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Grant money props up ailing non-profits but surplus funds still pending

Timothy Schafer Local Journalism Initiative Reporter
By Timothy Schafer Local Journalism Initiative Reporter
August 5th, 2021

Operating losses due to COVID-19 have impacted several city non-profit organizations to the tune of nearly $190,000.

Nine Kootenay organizations have incurred operating losses of $196,613 since the beginning of the pandemic, including the Nelson Civic Theatre Society at $54,074, Glacier Gymnastics with $34,025 and Nelson Curling Club with $34,651.

But the province recently disbursed a Covid Recovery Grant Program — vetted through the city locally — helping to offset some of the debilitating impacts of restrictions imposed by management of the pandemic.

In all, nine city non-profit organizations received provincial aid — $95,667 in total — but were only eligible to receive a maximum of $15,000 out the total $300,000 allocated to Nelson.

A further nine non-profit organizations did not receive money and were deemed ineligible since they were operating at a surplus or financials were not available.

The leftover funds concerned Coun. Keith Page who wondered what would happen to the money.

“Do we, can we, should we consider topping some of these organizations out?” he said about the nine that applied and did not receive any money.

City chief financial officer Colin McClure said handing over any additional funding to them was risky because it fell outside of the provincial program guidelines.

“We saw a pattern … in certain sectors there seemed to be a lot of grants available for some groups but not for others, that’s really why you are kind of seeing the (operating loss) effect,” he said.

There was a question by city staff that, since a surplus resulted from the grant program, should council look at a different model for delivery of the money.

McClure said the city could look at a second round of applications since the funds don’t disappear. It could also be used in the future for the groups that are in trouble again, he added.

“A second round, I would be comfortable with that,” Page stated.

“We still, I think, will have to have a piece of this pie that is positioned to support more recovery of those organizations and not simply facing toward the future because we are going to see at least a few more problems crop up within our community because of the stress.”

Although the recommendations to fund the nine organizations operating at a loss was approved, no final word was handed down on the remaining grant funding.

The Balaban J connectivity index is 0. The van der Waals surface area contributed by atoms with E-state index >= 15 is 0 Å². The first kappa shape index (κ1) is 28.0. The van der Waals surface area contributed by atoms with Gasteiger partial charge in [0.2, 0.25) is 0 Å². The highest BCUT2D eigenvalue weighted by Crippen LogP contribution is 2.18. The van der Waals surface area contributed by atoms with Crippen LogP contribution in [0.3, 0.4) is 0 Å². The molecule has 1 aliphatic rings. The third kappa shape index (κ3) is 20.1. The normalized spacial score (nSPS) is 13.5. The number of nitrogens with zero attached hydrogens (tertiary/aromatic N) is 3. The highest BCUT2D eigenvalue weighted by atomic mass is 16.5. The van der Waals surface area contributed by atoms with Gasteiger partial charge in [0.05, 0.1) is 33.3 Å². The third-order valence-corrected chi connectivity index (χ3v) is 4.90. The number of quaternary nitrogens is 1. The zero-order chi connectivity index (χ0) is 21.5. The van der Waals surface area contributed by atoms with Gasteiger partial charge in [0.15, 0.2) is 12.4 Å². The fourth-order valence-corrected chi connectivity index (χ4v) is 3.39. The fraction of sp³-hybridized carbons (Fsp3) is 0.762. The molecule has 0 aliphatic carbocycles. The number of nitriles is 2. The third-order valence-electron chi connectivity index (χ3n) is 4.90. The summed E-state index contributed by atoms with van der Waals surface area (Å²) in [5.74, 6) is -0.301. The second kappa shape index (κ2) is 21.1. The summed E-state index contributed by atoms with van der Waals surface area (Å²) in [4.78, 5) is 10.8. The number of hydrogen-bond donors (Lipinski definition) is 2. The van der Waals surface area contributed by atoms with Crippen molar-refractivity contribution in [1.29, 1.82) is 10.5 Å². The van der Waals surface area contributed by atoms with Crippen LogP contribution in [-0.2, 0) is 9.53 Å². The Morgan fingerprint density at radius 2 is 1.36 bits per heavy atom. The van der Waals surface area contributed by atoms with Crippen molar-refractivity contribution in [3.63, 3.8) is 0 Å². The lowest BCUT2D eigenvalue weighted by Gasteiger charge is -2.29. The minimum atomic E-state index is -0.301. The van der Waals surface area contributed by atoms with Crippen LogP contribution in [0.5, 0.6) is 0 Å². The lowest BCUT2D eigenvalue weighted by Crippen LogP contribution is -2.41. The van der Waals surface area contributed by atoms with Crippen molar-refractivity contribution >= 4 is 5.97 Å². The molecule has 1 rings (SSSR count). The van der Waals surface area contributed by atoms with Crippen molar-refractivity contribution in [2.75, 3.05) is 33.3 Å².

One hit wonder

The grant program — not ongoing but a one-time source of funds — was created by the province to help non-profit organizations who were, and continue to be, impacted by the COVID-19 pandemic.

“More specifically, the grant program seeks to support organizations who saw a decline in revenue as a result of lost participant fees, cancelled community programs and other events,” noted a city staff report to council.

The money was expected to help the organizations adapt to permanent changes as a result of the pandemic and build a new plan for the future.

Under the guidelines set out by the province, city staff reviewed the applications and the final list of recommendations was approved by city council.

Further afield

In addition to the grant program, a total of 22 Kootenay sport organizations received funding to help them recover from the pandemic and welcome a safe return to play.

Of the 22, only one was based in Nelson — the Kootenay Swim Club — and one further afield, the Castlegar Hockey Society.

The Local Sport Relief Fund provides grants of up to $7,500 to non-profit sports organizations to assist with expenses such as insurance, administrative costs, rent, storage costs and equipment essential to providing sports programs.

“Local sports organizations and the people that work and play in them have done their part to protect our communities from COVID-19, and now it’s time to get back to the rink, gym and field,” said Katrine Conroy, MLA for Kootenay West, in a press release.

This is the second allocation of funds for local sport organizations thanks to additional financial support provided by the Government of Canada. In this round, the Province is disbursing more than $1 million in grants to 214 organizations throughout B.C.

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